Late last night, I got an email from someone in response to my story about runners and pedicures that recently ran in The New York Times. It was not pleasant.
The writer’s beef was that I used a colloquial phrase. I’m not going to reprint her email here, but she insulted me three times, suggested that this one perceived mistake would haunt my writing career forever and ever, and then called the NYT copy desk dodos.
This happens a lot. I more often get emails telling me I’m a moron than those offering positive feedback.
How to handle snotty emails? Depends.
Option 1: If the error is genuine, then tell your editor, no matter the tone of the email alerting you to that error. No one’s perfect, and mistakes happen, so do what you can to fix it, and then let the writer know that the problem is being addressed.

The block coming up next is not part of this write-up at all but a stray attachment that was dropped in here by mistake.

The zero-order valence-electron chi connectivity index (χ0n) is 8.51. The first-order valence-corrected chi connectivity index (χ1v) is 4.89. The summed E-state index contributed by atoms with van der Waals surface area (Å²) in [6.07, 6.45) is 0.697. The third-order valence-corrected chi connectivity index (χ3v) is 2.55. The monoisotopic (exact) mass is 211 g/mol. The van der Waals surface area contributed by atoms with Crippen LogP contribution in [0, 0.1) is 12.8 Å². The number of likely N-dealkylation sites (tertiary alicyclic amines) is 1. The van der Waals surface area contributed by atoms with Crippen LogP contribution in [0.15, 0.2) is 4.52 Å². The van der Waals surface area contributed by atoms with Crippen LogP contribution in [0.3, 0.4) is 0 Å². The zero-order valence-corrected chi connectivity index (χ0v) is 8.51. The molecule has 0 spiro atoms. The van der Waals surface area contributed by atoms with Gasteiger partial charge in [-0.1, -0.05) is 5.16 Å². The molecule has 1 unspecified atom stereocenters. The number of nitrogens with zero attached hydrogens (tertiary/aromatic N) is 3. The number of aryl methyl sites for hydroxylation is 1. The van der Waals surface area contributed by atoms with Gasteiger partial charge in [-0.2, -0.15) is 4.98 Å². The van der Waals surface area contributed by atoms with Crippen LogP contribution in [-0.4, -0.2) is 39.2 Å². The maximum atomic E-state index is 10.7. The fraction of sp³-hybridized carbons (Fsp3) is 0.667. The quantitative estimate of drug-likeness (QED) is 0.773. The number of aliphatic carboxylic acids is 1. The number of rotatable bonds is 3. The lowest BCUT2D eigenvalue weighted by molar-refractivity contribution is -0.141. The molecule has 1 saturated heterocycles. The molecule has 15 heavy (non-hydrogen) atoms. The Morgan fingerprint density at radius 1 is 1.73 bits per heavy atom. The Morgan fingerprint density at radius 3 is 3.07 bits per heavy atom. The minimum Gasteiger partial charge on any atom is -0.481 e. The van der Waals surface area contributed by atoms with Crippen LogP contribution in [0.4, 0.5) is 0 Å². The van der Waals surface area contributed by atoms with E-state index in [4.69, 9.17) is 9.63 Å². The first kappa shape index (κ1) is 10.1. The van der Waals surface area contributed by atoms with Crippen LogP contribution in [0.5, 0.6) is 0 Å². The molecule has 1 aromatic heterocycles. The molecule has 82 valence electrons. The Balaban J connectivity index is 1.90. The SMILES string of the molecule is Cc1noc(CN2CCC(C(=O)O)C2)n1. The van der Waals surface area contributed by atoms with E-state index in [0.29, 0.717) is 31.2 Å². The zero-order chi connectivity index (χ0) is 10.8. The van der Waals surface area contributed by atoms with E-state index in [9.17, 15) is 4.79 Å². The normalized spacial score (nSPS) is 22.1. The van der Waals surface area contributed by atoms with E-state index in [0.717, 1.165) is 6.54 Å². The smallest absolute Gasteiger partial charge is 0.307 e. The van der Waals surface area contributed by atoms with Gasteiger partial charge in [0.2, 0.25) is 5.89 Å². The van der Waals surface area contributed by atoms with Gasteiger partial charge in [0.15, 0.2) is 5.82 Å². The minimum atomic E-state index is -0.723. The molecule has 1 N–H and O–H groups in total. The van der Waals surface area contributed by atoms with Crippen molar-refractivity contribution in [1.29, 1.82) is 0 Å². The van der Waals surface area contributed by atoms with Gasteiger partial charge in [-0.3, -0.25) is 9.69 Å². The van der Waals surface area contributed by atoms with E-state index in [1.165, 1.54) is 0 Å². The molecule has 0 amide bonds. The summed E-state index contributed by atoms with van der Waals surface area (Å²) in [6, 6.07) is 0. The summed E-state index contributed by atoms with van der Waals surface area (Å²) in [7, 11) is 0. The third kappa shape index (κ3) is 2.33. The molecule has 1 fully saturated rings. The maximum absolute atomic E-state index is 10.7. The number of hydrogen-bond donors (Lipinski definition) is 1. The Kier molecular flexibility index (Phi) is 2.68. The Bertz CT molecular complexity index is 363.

Option 2: If there is no error, and the person’s just being a jerk, ignore that person. Some people try to make themselves feel better by lording a perceived dominant intelligence, especially over a person who is publishing in popular places. Hence, I’m not replying to this writer.
Option 3: Send a short response if you feel comfortable doing so. When I wrote about female runner harassment, I received a lot of screeds, some by women, telling me I got exactly what I deserved. My response to all of them was “thank you for your input.” Yes, that’s a passive aggressive way to ignore someone, but sometimes that’s the best response to a person who believes a woman getting grabbed while running and a 16-year-old allegedly raped at a parade are responsible for what happened to them.
When someone emails me to say that he or she enjoyed a piece, I always answer. When I wrote about running and depression, I lost count of how many readers reached out and told me their stories, and some of those emails were thousands of words long. I read every one and replied to every one. Those emails make up for the jerky emails I get, like the one that came in last night.